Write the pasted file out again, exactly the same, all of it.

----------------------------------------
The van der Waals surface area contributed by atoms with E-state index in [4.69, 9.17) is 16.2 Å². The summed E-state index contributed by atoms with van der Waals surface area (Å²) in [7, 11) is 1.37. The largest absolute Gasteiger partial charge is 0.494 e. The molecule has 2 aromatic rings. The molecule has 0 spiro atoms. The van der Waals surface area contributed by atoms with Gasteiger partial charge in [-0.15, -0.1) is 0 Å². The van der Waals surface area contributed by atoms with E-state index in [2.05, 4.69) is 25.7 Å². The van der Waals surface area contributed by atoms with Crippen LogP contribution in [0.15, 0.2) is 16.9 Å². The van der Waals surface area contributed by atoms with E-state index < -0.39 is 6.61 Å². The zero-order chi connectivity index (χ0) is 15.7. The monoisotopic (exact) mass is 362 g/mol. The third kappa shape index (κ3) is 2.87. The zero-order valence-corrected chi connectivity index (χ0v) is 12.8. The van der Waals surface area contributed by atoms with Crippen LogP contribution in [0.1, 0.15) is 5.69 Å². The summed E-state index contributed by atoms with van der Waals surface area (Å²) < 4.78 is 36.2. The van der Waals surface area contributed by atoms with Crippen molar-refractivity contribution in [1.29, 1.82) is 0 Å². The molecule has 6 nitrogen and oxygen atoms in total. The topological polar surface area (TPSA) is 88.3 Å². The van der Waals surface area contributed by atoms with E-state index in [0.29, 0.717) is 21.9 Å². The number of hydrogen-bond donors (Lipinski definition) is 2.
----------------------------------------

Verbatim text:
The van der Waals surface area contributed by atoms with E-state index in [4.69, 9.17) is 16.2 Å². The summed E-state index contributed by atoms with van der Waals surface area (Å²) in [7, 11) is 1.37. The largest absolute Gasteiger partial charge is 0.494 e. The molecule has 2 aromatic rings. The molecule has 0 spiro atoms. The van der Waals surface area contributed by atoms with Gasteiger partial charge in [-0.15, -0.1) is 0 Å². The van der Waals surface area contributed by atoms with E-state index in [2.05, 4.69) is 25.7 Å². The van der Waals surface area contributed by atoms with Crippen LogP contribution in [0.15, 0.2) is 16.9 Å². The van der Waals surface area contributed by atoms with E-state index < -0.39 is 6.61 Å². The zero-order chi connectivity index (χ0) is 15.7. The monoisotopic (exact) mass is 362 g/mol. The third kappa shape index (κ3) is 2.87. The zero-order valence-corrected chi connectivity index (χ0v) is 12.8. The van der Waals surface area contributed by atoms with Crippen LogP contribution in [0.1, 0.15) is 5.69 Å². The summed E-state index contributed by atoms with van der Waals surface area (Å²) < 4.78 is 36.2. The van der Waals surface area contributed by atoms with Crippen molar-refractivity contribution in [1.29, 1.82) is 0 Å². The molecule has 6 nitrogen and oxygen atoms in total. The topological polar surface area (TPSA) is 88.3 Å². The van der Waals surface area contributed by atoms with E-state index in [0.29, 0.717) is 21.9 Å². The number of hydrogen-bond donors (Lipinski definition) is 2.